Implementing new enterprise-level software across your organization involves several layers of planning. There’s no be all end all method to an implementation but when done well, the process for an IT admin can feel seamless.
To better understand the do’s and dont’s, we’re launching a series outlining best practices and tips for a successful company-wide shift. First up: common implementation mistakes.
Check out the second post of the series about choosing new software.
Avoid these common mistakes
Global enterprise software spending is expected to reach about $387 billion this year. That’s a 9.4 percent growth from last year. Organizations around the world are investing more money than ever into the growing selection of enterprise software for IT execs to choose from. That list only continues to grow.
Implementing new enterprise software across an organization is a daunting task. Core questions you should ask yourself and your stakeholders before diving in are:
- What problem do we need this to solve?
- Who should use this?
- What’s the best way to train end users?
- How will we measure success?
Deployment mistakes have costly consequences. The amount of resources and time you put into set up and onboarding makes all the difference.
1. Not including real users in the decision-making process
At least until the robots take control, software has to help real live humans do something important. A little research goes a long way. What separates your power users from your casual end users? What’s their most common complaint today?
Where do people expect to find this software? Do they want a separate app on their desktop? A browser plugin? A mobile app? The software should fit seamlessly into how someone is already working. Make sure to ask both basic and advanced users — lower usage folks generally avoid commitments like mobile apps in favor of set-and-forget plugins.
“When implementing an [ERP] system, many organizations focus their time and effort on gaining approval from leadership executives, when they should be engaging key employees who will be using the system the most,” – Kevin Beasley, CIO of VAI.
2. Ignoring the opposers
As Joseph P. Kennedy once said, “When the going gets tough, the tough get going.” It’d be a miracle if your first pitch received 100% buy-in and zero reservation. Start with an advocacy group of real users. These power users know their pain points better than anyone else and they’ll be able to address potential deficiencies.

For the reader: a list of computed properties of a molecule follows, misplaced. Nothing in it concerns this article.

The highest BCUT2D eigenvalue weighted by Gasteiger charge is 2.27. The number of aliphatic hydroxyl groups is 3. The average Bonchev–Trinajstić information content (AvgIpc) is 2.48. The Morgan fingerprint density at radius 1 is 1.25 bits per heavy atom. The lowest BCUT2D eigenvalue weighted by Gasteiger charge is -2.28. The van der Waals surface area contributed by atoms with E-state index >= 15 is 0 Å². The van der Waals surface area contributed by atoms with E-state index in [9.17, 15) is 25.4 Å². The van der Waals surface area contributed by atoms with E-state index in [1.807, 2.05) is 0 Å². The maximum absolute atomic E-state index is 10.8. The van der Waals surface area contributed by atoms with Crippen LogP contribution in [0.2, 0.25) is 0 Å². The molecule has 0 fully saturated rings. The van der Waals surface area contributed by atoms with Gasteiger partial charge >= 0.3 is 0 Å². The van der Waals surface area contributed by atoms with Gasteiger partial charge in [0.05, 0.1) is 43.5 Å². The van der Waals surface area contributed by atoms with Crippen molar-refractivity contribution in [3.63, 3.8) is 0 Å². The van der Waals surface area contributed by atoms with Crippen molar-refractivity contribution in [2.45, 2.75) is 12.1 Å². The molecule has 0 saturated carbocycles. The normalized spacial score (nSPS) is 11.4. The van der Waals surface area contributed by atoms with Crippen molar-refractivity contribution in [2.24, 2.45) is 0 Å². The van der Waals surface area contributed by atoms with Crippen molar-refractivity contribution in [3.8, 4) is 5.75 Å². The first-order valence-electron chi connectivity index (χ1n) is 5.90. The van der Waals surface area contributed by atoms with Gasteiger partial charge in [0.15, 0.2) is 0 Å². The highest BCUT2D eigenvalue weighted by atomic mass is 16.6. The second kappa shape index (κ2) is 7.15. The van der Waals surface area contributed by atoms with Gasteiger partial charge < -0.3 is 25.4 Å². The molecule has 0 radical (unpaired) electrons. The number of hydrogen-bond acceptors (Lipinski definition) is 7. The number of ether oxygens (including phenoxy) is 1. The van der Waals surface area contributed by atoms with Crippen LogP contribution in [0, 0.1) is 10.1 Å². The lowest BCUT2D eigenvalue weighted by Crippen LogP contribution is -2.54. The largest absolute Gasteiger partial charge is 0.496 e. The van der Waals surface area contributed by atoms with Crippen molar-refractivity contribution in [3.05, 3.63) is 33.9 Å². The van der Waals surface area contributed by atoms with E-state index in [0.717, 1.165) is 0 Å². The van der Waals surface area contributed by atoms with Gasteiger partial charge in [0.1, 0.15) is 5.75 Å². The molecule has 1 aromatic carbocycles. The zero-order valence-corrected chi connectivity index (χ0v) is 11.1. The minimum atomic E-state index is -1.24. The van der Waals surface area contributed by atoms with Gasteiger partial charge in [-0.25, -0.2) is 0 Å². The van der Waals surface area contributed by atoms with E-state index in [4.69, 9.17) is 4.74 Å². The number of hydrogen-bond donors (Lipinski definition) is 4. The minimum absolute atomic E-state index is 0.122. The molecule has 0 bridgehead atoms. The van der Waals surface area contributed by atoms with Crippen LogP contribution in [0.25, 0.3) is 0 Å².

It’s best to attack potential issues before they exist. If end users advocate against a proposed solution, understand why. If you understand exactly why employees need a new piece of software, this should be easy. Keep these notes close when you look into more vendors.
If your advocacy group needs to be able to manage object level permissions, they’ll probably shake their heads at a reporting and analytics software that lacks row/column level security, for example.
3. Inaccurate budgeting
There are several layers of investment to consider when deploying new software across your organization. Budget should align with how critical the job is for your business. You’ll find low and high-end options for just about everything. Find options in both before you lock in budgets. This leaves flexibility if needed, and it’s often easier to scale back if you find a great option under-budget.
If this isn’t mission critical, you can get it done with pocket change. Ready-made products like MS Office, which is targeted to a wide range of users and often uncustomizable, will be significantly cheaper than custom or bespoke software that allows you to customize it specifically to your company’s needs.
“We often see leaders underestimate the expenses involved with an implementation, which include maintenance and the level of talent needed to get the project off the ground successfully.” -Tim Webb, practice director of enterprise technology services at Robert Half Technology.